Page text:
Although I missed the official ribbon cutting of the newly refurbished Lewis Arms, I did manage to speak to the honoured ribbon cutter and radio legend Dewi Griffiths.
Dewi is best known for the long running Sunday morning radio programme “A String of Pearls”, which he describes as: “music from the Hollywood films and BBC dance bands that your grandparents would’ve danced to.” The show ran from 1988 to 2014. Dewi has lived in the village since 1981.
Dewi told me about the first time he visited the pub: “My first visit to Tongwynlais was actually in 1950, when I was about 18 or 19 years old and a history teacher from Pentre Secondary School in the Rhondda – very keen on local history – brought a group of us down to Taffs Well station. From there we marched and climbed, up and up and up and ended up looking at the tumuli on the top of Garth mountain. Then we came back down and had swim, would you believe, in the actual pool at Taffs Well, which no longer exists. And from there we passed this pub, sat down outside – we were only teenagers – and we had a glass of lemonade and a Clark’s Pie, probably. But the important thing was, I didn’t know then, that I’d be coming back to live here all these years later. I walked past the house, on the way to the castle, that I never knew then I’d be living in today and that my children would grow up in.”
Dewi began a long career at the BBC in 1954, working as Technical Assistant with The Welsh Home Service. In 1962 he joined legendary Welsh Outside Half, Cliff Morgan and radio producer Tom Davies to form BBC Wales’ very own Sports Department. As well as directing the cameras at every rugby match played at Cardiff Arms Park for the next 30 years, Dewi also worked on the BBC’s other sports coverage. He told me: “My job took me all over the world, Lions Tours, Olympic Games, World Cup soccer, you name it. And, of course, I worked on rugby league, horse racing, boxing, golf and I did 12 seasons at Wimbledon.”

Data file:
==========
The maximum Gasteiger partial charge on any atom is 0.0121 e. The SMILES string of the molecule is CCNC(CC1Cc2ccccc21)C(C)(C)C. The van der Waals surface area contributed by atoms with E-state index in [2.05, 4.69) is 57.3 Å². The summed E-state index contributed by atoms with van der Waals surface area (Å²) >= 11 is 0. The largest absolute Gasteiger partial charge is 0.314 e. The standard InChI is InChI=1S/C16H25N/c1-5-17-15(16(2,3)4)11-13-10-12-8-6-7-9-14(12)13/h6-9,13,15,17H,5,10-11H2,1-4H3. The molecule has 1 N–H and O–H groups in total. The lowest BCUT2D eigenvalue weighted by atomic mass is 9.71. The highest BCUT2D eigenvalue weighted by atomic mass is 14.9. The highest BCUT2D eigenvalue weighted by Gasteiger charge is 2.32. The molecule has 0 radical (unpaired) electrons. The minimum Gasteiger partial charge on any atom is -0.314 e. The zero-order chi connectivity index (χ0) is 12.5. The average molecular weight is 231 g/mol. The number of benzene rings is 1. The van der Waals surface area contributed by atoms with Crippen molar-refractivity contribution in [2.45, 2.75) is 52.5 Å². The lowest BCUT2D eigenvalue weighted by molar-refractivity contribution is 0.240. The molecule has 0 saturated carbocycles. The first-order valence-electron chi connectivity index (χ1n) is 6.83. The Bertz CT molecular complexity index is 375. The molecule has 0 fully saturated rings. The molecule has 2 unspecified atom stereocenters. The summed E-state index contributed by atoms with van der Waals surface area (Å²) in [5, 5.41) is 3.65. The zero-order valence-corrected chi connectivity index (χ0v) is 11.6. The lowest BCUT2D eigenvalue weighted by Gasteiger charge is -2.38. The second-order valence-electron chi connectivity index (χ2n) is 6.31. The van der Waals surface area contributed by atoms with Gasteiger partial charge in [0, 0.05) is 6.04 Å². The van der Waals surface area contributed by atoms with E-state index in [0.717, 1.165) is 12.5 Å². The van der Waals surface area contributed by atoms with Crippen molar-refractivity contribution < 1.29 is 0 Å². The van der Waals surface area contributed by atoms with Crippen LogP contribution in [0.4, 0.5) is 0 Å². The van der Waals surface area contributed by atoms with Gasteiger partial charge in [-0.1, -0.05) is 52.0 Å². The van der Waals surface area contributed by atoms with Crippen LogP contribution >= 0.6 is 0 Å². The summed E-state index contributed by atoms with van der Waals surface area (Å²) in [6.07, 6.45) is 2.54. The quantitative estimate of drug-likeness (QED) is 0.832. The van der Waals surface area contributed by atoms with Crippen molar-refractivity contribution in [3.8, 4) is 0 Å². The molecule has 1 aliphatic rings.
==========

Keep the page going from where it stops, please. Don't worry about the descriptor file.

See some great photos from Dewi’s long career on the BBC website.
Recalling the village, he said: “I boast about the village, because it had everything. It had three pubs, at the time, it had cafes, shops – that seemed never to shut, whatever the weather – and it had a nice atmosphere about it. Ideal to bring up children. It changed quietly over the years because of the increase of the population, with various estates being built towards the north, towards the east. And of course the A470 didn’t exist when we first moved in, so lots of changes. But this pub was always part of my week when I was home for all those years. And here we are today, all these years later they’ve done me the honour of asking me to cut the ribbon and I feel very pleased about that.
“It’s a village pub that matters.”
“Fundamentally, I’m very grateful to Brains, which is why I was very pleased to come here. They’ve done the pub up, beautiful decoration inside, the colourful outside is attractive and they’ve maintained its huge red dragon, which is a symbol to everybody who passes that you’re entering special Welsh territory.
“So after three years in the RAF and 60 years at the BBC, here I am now enjoying my old age, here in Tongwynlais with friends who are sitting across from us in the crowded room we’re in now, who I meet from time to time. The important thing now is that I can buy my South Wales Echo up the road, pop in here and have my fish and chips – and that’s the way life is, and is perfect for a man of my age.
“So today, to open this pub, to cut the ribbon and declare it open is a great privilege and, of course, a great pleasure.”